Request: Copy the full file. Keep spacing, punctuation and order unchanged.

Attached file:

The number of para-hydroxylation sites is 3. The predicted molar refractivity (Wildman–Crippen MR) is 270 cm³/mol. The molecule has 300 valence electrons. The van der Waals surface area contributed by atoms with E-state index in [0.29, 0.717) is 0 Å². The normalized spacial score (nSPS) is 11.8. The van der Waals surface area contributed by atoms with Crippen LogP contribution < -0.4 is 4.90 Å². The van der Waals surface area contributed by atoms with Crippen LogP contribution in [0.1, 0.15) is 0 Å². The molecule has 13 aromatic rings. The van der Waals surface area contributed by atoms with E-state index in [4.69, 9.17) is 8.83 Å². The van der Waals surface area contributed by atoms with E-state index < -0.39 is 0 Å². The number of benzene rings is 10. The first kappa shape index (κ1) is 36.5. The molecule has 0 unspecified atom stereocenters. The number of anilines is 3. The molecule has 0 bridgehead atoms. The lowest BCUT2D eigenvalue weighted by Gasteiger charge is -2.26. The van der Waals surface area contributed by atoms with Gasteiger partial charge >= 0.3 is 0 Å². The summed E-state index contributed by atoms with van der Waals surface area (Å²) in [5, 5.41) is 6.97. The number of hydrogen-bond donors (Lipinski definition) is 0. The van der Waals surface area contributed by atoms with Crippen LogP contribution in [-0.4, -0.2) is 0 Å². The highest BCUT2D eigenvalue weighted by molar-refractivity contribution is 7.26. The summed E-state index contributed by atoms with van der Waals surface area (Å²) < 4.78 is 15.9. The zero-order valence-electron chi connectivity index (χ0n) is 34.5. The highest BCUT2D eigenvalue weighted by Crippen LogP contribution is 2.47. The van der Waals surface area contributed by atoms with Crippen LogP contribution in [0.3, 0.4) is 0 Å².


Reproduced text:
The number of para-hydroxylation sites is 3. The predicted molar refractivity (Wildman–Crippen MR) is 270 cm³/mol. The molecule has 300 valence electrons. The van der Waals surface area contributed by atoms with E-state index in [0.29, 0.717) is 0 Å². The normalized spacial score (nSPS) is 11.8. The van der Waals surface area contributed by atoms with Crippen LogP contribution < -0.4 is 4.90 Å². The van der Waals surface area contributed by atoms with Crippen LogP contribution in [0.1, 0.15) is 0 Å². The molecule has 13 aromatic rings. The van der Waals surface area contributed by atoms with E-state index in [4.69, 9.17) is 8.83 Å². The van der Waals surface area contributed by atoms with E-state index < -0.39 is 0 Å². The number of benzene rings is 10. The first kappa shape index (κ1) is 36.5. The molecule has 0 unspecified atom stereocenters. The number of anilines is 3. The molecule has 0 bridgehead atoms. The lowest BCUT2D eigenvalue weighted by Gasteiger charge is -2.26. The van der Waals surface area contributed by atoms with Gasteiger partial charge >= 0.3 is 0 Å². The summed E-state index contributed by atoms with van der Waals surface area (Å²) in [5, 5.41) is 6.97. The number of hydrogen-bond donors (Lipinski definition) is 0. The van der Waals surface area contributed by atoms with Crippen LogP contribution in [-0.4, -0.2) is 0 Å². The highest BCUT2D eigenvalue weighted by molar-refractivity contribution is 7.26. The summed E-state index contributed by atoms with van der Waals surface area (Å²) < 4.78 is 15.9. The zero-order valence-electron chi connectivity index (χ0n) is 34.5. The highest BCUT2D eigenvalue weighted by Crippen LogP contribution is 2.47. The van der Waals surface area contributed by atoms with Crippen LogP contribution in [0.3, 0.4) is 0 Å².